Measuring and Monitoring Positive Impact

Report Post

Monitoring and measuring change is key to the successful execution of Positive Impact

In the last decade, results-based funding and pay for performance models have become increasingly popular in business and public sector contracting. These models, in large part, hinge on the successful creation, implementation, and sharing of monitoring and measurement systems.  We heard from different experts on their experiences with measuring and monitoring Positive Impact. Well, for one, if business leaders are to demonstrate the will to integrate Positive Impact principles into their core business strategy, they need to understand what Positive Impact means in practice and what it can deliver for them.

Measuring and monitoring business initiatives and projects (whether they are delivered through Positive Impact Partnerships or not) allows us to connect strategy and targets to real, tangible, day-to-day results.

Traditional monitoring and evaluation mechanisms, including impact measurement systems, demonstrate accountability, but they also enable innovative and responsive practices and improve our understanding of how systems experience change. This in turn can lead to a deeper understanding of what is working and what needs to be fixed in order to meet our goals. Because performance and impact measurement is a continuous process, it becomes vital to practicing adaptive strategy management. In essence, it ensures businesses can be more flexible and agile in their responses to changing political, economic or social environments.

But, for impact measurement and monitoring to be effective, business managers and decision makers must select meaningful indicators that actually measure value creation. We hear from business leaders that their companies develop great strategies and initiatives aimed at creating Positive Impact; but they ultimately struggle to measure and monitor their impact. Even more frequently, businesses struggle to bridge the gap between their commercial activities and the outcomes of their Positive Impact initiatives.

It is important to remember that value creation does not stop with the company’s sales figures; nor does it stop at income increases in a community. Rather, it depends on positive changes in economic, social and environmental impact across society and individually for all actors in society. This magnitude of impact extends beyond a single company and surrounding community to include the government, distributors, and others. Inevitably these changes are complex, interdependent, and often difficult to quantify. It is just this level of complexity that compels companies, and many partners prioritizing the creation of Positive Impact, to push the boundaries of impact measurement.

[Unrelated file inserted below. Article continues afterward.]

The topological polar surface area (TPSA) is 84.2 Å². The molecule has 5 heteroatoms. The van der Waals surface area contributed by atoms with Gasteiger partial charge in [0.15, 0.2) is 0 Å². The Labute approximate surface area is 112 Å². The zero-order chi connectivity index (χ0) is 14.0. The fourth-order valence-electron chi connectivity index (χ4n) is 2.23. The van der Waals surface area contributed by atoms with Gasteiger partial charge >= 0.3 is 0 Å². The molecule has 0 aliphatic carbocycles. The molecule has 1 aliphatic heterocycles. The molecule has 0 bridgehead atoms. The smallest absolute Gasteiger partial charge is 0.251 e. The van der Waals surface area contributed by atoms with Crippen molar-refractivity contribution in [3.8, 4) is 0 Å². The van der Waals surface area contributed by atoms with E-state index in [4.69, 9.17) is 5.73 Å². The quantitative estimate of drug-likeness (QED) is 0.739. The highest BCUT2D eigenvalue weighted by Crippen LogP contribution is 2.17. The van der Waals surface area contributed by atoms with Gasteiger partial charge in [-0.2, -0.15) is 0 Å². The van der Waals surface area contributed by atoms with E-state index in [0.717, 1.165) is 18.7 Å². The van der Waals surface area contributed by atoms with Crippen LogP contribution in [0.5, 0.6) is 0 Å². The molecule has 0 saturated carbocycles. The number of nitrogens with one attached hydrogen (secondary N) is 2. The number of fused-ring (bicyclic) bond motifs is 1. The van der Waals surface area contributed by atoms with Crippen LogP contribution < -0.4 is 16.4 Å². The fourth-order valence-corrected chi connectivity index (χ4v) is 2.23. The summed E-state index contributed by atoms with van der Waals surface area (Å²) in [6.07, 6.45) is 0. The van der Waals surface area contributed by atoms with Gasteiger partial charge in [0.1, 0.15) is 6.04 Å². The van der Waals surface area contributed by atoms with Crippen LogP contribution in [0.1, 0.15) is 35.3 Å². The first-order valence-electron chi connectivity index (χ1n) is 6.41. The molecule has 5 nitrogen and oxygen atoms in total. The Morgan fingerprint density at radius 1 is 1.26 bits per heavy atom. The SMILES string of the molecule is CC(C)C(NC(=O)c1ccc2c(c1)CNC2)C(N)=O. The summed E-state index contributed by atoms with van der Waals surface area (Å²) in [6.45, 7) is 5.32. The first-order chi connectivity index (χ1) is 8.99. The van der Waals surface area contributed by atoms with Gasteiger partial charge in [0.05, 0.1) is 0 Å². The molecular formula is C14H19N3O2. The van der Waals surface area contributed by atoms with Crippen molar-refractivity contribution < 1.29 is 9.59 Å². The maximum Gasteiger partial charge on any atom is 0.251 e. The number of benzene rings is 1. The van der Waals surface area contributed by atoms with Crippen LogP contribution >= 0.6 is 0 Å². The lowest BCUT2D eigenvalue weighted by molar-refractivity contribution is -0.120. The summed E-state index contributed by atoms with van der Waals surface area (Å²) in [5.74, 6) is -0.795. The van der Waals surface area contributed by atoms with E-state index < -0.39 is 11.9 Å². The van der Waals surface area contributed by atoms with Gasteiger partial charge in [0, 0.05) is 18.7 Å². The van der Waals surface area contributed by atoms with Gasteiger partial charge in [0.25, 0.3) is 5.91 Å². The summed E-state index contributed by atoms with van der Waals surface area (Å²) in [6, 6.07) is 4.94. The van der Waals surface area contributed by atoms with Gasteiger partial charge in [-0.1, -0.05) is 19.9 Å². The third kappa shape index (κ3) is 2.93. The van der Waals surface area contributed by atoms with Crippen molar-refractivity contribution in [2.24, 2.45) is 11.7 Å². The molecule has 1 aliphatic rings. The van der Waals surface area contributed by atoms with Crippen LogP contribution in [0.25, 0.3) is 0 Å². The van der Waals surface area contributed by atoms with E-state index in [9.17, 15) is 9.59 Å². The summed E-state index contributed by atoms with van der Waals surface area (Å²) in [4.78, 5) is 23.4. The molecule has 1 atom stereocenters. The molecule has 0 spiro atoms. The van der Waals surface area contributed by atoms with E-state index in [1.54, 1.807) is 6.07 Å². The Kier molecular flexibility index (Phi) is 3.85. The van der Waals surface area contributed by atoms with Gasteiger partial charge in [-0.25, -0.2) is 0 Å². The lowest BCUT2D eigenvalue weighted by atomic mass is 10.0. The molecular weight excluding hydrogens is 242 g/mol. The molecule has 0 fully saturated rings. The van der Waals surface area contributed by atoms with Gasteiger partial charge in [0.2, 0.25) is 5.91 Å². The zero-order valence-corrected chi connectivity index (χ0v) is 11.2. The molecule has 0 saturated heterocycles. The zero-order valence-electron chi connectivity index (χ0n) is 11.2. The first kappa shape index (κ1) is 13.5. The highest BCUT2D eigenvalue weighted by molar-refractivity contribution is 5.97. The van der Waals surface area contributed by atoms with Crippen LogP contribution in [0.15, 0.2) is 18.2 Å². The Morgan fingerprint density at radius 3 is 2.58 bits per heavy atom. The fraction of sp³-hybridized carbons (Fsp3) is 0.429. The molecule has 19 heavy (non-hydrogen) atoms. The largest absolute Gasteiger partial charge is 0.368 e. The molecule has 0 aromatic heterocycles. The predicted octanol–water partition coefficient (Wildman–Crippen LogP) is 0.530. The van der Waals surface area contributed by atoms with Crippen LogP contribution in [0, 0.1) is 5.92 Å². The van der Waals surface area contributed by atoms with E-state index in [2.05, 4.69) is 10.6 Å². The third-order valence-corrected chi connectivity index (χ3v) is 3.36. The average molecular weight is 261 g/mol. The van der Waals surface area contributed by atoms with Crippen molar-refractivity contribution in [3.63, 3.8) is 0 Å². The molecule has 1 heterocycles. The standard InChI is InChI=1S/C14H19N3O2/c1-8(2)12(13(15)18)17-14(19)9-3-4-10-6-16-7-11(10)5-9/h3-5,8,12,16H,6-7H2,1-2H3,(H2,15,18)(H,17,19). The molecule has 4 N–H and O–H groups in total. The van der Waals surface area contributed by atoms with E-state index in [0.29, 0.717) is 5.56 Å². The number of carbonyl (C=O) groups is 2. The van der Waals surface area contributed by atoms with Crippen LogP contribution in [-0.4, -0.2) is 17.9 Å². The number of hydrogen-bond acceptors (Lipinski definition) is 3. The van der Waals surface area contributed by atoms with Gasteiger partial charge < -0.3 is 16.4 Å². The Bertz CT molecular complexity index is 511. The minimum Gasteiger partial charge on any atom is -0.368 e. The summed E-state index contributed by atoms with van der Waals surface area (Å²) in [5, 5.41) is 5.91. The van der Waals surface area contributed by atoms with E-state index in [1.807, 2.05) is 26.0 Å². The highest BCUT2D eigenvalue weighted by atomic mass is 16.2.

How can we develop meaningful Positive Impact Indicators?

We use in-depth analyses of Positive Impact initiatives to ensure we’re choosing the right indicators and develop strategy maps that reveal the potential value creation in any given system. Analyses that take into account the complexity and nuance of different systems are a critical foundational step. Next, we cascade Positive Impact scorecards to each actor and create impact metrics that are aligned with desired and agreed outcomes.

But we are also learning by doing. Our work with Syngenta is a timely example of this. The greatest lesson we have learnt is agility. Making sure you’re monitoring the right indicators sometimes requires revising initiatives, and the overarching strategy. To ensure value creation is actually enduring beyond the scope of an initiative, it is vital to move away from the fixed beneficiary-focused indicators of past donor projects and measure commercially relevant indicators that quantify costs and benefits to all actors. With Syngenta’s Good Growth Plan, for instance, the economic value created for smallholders (e.g. increased total sales, increased farm yield, increased gross margins) actually becomes the social value Syngenta is creating.

To measure and monitor impact, we need to first recognize that impact measurements are interdependent and intertwined.